Visitors to the John F. Kennedy Centre for Performing Arts in Washington DC are in for a tour de force of Chinese arts as the centre began the largest celebration of Chinese arts in American history over the weekend.
In the coming four weeks, more than 800 performing artists from the Chinese mainland, Hong Kong and Taiwan Province, and also the United States, will stage a variety of shows at the centre to demonstrate the many faces of traditional as well as contemporary Chinese culture.
The Festival of China, as the event is called, demonstrates increased cultural exchanges between China and the United States.
Bilateral cultural ties between the US and China have entered a new phase, with cultural exchanges expanding in terms of frequency, quantity, scope and channels, said Chinese Cultural Minister Sun Jiazheng in a speech at the National Press Club here yesterday to an audience of the American cultural elite.
In his speech entitled "Chinese Culture Today: Aspirations and Dreams," Sun emphasized China is promoting its cultural development based on a people-centered policy. Cultural development is aimed at contributing to a peaceful society.
Sun pointed out that China and the United States are separated by the Pacific Ocean and have distinctly different historical backgrounds, but both nations are multi-ethnic and both boast vast territories and hard working and intelligent people.
Sun's speech is part of the month-long Festival of China, which raised its curtain on the evening of October 1 with a spectacular ceremony at the Eisenhower Theatre inside the centre.
Throughout the 100-minute show, the audience that packed the 1,100-seat theatre often burst into thunderous applause.
A woman in the front row stood up to give a long ovation after Wei Baohua and Wu Zhengdan performed "Oriental Swan: Equilibrium in Ballet."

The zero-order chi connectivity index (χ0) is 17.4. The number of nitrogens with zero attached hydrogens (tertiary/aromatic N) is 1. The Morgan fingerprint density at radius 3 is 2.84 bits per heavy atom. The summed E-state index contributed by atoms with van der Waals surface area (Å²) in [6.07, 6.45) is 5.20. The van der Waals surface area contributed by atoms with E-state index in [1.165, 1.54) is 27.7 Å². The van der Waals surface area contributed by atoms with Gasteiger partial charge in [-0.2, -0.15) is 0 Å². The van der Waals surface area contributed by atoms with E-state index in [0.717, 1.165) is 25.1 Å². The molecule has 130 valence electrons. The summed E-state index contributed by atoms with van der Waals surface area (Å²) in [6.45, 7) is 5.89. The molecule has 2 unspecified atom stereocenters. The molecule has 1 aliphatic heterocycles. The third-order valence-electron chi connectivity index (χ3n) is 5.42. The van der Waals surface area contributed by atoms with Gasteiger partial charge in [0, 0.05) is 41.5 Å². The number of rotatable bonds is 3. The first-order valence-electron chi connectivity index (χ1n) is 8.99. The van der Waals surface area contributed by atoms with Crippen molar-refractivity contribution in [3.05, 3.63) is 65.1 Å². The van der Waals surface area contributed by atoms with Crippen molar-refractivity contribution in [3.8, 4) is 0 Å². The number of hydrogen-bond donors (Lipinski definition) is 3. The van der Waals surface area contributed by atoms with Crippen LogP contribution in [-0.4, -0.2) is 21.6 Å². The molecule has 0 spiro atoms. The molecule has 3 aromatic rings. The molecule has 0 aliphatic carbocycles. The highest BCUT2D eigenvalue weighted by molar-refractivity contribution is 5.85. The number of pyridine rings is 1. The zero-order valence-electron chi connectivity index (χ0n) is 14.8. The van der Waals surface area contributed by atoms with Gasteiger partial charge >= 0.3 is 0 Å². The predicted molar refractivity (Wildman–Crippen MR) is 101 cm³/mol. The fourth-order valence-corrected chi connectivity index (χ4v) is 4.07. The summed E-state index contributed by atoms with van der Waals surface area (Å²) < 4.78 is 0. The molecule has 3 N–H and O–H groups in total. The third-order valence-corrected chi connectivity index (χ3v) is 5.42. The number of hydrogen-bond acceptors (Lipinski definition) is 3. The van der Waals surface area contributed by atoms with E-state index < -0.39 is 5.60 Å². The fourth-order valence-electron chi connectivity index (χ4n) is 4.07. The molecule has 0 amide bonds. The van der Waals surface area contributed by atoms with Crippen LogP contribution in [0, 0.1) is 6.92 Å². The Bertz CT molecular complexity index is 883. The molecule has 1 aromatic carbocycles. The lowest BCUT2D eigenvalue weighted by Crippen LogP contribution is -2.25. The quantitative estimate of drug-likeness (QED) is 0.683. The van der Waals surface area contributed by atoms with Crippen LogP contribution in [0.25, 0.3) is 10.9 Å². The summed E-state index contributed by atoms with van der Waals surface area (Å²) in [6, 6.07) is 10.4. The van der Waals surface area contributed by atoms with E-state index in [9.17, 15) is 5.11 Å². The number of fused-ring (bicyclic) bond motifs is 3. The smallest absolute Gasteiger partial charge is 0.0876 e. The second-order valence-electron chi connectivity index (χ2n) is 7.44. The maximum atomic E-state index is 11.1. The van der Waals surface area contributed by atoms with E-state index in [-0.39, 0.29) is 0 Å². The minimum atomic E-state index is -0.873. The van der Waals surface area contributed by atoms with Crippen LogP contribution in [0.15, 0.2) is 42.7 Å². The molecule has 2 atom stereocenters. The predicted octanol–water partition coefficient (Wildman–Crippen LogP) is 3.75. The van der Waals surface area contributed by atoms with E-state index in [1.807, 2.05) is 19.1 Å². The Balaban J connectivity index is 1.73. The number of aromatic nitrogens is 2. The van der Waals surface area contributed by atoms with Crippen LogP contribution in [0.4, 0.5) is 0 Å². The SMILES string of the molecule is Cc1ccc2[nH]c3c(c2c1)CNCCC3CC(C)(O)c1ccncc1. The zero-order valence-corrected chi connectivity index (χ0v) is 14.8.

Michael Kaiser, president of the Kennedy Centre, could hardly contain his excitement when "Pagoda of Bowls and the Charm of Piling-up" reached its climax.
"I was impressed by the shining costumes, the great variety of art forms and the stunning techniques," said Bill Couper with Bank of America. "It's really hard to say which is best, if I have to, I want to say the ballet on the shoulders and head and the Diabolos are the most interesting."
Mickey Rattray, a 14-year-old student from Marymount High School, said he also loved the "Equilibrium in Ballet." "I enjoyed the night very much and I really wonder how hard they must train," he said.
"It is really amazing, even more impressive than some of the shows I watched in Beijing when I toured there," said Elly Tierney, an 80-year-old retired secretary.
"It's a pity my daughter failed to buy a ticket tonight. She is also very interested in Chinese culture. We will try to come to other shows during the festival," Tierney said.
Kaiser expressed his appreciation for the Chinese and the Americans from both countries who put so much into the successful opening.
"Judging by the box-office, local people show a great interest in the festival and have given active responses. American people are enchanted by Asian countries especially China," said Alicia Adams, the Kennedy Centre's vice-president of International Programming and the festival's curator.
She revealed that tickets for "Raise the Red Lantern" by the National Ballet of China and the modern dance trilogy by the Beijing Modern Dance Company have sold out.
She said she looked forward to further co-operation with Chinese artists and companies.
"The festival is just a beginning, which opens a door to more sharing and exchanging. W will continue to engage with Chinese artists and art companies," she said.
(China Daily October 4, 2005)